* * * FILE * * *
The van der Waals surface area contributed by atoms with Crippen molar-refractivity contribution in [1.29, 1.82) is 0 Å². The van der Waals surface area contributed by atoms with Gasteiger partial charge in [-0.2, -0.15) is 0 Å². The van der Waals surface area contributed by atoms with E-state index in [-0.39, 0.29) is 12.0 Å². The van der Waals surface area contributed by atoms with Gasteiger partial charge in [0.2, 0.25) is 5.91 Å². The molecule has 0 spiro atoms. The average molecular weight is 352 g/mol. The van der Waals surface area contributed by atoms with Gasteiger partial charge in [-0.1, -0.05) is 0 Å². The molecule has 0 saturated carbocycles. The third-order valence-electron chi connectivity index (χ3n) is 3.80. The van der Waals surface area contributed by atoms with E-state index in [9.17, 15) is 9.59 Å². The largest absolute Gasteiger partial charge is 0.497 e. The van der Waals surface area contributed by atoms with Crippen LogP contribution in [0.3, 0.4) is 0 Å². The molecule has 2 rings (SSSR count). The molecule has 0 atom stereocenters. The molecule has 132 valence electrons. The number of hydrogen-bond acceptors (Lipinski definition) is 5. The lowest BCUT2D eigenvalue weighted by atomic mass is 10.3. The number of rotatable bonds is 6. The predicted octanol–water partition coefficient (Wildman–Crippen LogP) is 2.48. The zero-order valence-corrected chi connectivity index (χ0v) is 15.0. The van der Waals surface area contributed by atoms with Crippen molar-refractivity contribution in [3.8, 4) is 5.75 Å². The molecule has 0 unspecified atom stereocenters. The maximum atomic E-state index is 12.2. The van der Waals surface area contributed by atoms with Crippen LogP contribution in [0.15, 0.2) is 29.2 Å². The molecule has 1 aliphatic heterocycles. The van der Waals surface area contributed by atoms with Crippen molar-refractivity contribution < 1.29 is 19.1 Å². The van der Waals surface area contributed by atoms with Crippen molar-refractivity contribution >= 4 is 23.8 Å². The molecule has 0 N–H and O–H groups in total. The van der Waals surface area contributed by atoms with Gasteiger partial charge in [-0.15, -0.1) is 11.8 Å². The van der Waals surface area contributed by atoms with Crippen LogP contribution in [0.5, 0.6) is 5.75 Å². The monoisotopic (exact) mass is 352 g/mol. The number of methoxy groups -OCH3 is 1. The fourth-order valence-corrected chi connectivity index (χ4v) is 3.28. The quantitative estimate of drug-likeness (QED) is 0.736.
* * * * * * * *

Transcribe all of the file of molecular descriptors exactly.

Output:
The van der Waals surface area contributed by atoms with Crippen molar-refractivity contribution in [1.29, 1.82) is 0 Å². The van der Waals surface area contributed by atoms with Gasteiger partial charge in [-0.2, -0.15) is 0 Å². The van der Waals surface area contributed by atoms with E-state index in [-0.39, 0.29) is 12.0 Å². The van der Waals surface area contributed by atoms with Gasteiger partial charge in [0.2, 0.25) is 5.91 Å². The molecule has 0 spiro atoms. The average molecular weight is 352 g/mol. The van der Waals surface area contributed by atoms with Gasteiger partial charge in [-0.1, -0.05) is 0 Å². The molecule has 0 saturated carbocycles. The third-order valence-electron chi connectivity index (χ3n) is 3.80. The van der Waals surface area contributed by atoms with E-state index in [9.17, 15) is 9.59 Å². The largest absolute Gasteiger partial charge is 0.497 e. The van der Waals surface area contributed by atoms with Crippen LogP contribution in [0.3, 0.4) is 0 Å². The molecule has 2 rings (SSSR count). The molecule has 0 atom stereocenters. The molecule has 132 valence electrons. The number of hydrogen-bond acceptors (Lipinski definition) is 5. The lowest BCUT2D eigenvalue weighted by atomic mass is 10.3. The number of rotatable bonds is 6. The predicted octanol–water partition coefficient (Wildman–Crippen LogP) is 2.48. The zero-order valence-corrected chi connectivity index (χ0v) is 15.0. The van der Waals surface area contributed by atoms with Crippen molar-refractivity contribution in [3.8, 4) is 5.75 Å². The molecule has 0 unspecified atom stereocenters. The maximum atomic E-state index is 12.2. The van der Waals surface area contributed by atoms with Crippen LogP contribution in [0.15, 0.2) is 29.2 Å². The molecule has 1 aliphatic heterocycles. The van der Waals surface area contributed by atoms with Crippen molar-refractivity contribution < 1.29 is 19.1 Å². The van der Waals surface area contributed by atoms with Crippen molar-refractivity contribution >= 4 is 23.8 Å². The molecule has 0 N–H and O–H groups in total. The van der Waals surface area contributed by atoms with Gasteiger partial charge in [-0.15, -0.1) is 11.8 Å². The van der Waals surface area contributed by atoms with Crippen LogP contribution in [0.5, 0.6) is 5.75 Å². The monoisotopic (exact) mass is 352 g/mol. The number of methoxy groups -OCH3 is 1. The fourth-order valence-corrected chi connectivity index (χ4v) is 3.28. The quantitative estimate of drug-likeness (QED) is 0.736.